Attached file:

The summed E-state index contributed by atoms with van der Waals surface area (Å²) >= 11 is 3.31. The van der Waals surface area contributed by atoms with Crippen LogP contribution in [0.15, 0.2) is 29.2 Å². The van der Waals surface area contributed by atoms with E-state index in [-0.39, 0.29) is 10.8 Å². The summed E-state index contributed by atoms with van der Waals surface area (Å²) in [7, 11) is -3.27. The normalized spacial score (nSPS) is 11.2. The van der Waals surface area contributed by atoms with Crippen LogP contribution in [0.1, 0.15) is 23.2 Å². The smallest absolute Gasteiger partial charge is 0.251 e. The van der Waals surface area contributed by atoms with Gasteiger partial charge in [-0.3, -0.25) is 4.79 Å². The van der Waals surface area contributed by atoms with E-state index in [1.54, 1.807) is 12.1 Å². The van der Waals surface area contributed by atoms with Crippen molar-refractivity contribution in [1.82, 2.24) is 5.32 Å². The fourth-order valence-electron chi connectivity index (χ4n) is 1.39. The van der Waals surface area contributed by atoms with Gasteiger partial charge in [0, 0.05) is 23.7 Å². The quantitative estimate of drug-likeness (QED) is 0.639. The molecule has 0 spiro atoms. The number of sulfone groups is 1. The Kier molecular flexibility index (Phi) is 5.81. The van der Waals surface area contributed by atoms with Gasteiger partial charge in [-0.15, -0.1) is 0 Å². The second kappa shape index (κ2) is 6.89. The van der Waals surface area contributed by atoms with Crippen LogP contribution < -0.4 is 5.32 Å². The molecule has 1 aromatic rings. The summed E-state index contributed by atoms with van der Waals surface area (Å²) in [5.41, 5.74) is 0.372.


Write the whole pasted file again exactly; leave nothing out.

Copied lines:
The summed E-state index contributed by atoms with van der Waals surface area (Å²) >= 11 is 3.31. The van der Waals surface area contributed by atoms with Crippen LogP contribution in [0.15, 0.2) is 29.2 Å². The van der Waals surface area contributed by atoms with E-state index in [-0.39, 0.29) is 10.8 Å². The summed E-state index contributed by atoms with van der Waals surface area (Å²) in [7, 11) is -3.27. The normalized spacial score (nSPS) is 11.2. The van der Waals surface area contributed by atoms with Crippen LogP contribution in [0.1, 0.15) is 23.2 Å². The smallest absolute Gasteiger partial charge is 0.251 e. The van der Waals surface area contributed by atoms with Gasteiger partial charge in [-0.3, -0.25) is 4.79 Å². The van der Waals surface area contributed by atoms with E-state index in [1.54, 1.807) is 12.1 Å². The van der Waals surface area contributed by atoms with Crippen molar-refractivity contribution in [1.82, 2.24) is 5.32 Å². The fourth-order valence-electron chi connectivity index (χ4n) is 1.39. The van der Waals surface area contributed by atoms with Gasteiger partial charge in [0, 0.05) is 23.7 Å². The quantitative estimate of drug-likeness (QED) is 0.639. The molecule has 0 spiro atoms. The number of sulfone groups is 1. The Kier molecular flexibility index (Phi) is 5.81. The van der Waals surface area contributed by atoms with Gasteiger partial charge in [-0.15, -0.1) is 0 Å². The second kappa shape index (κ2) is 6.89. The van der Waals surface area contributed by atoms with Crippen LogP contribution < -0.4 is 5.32 Å². The molecule has 1 aromatic rings. The summed E-state index contributed by atoms with van der Waals surface area (Å²) in [5.41, 5.74) is 0.372.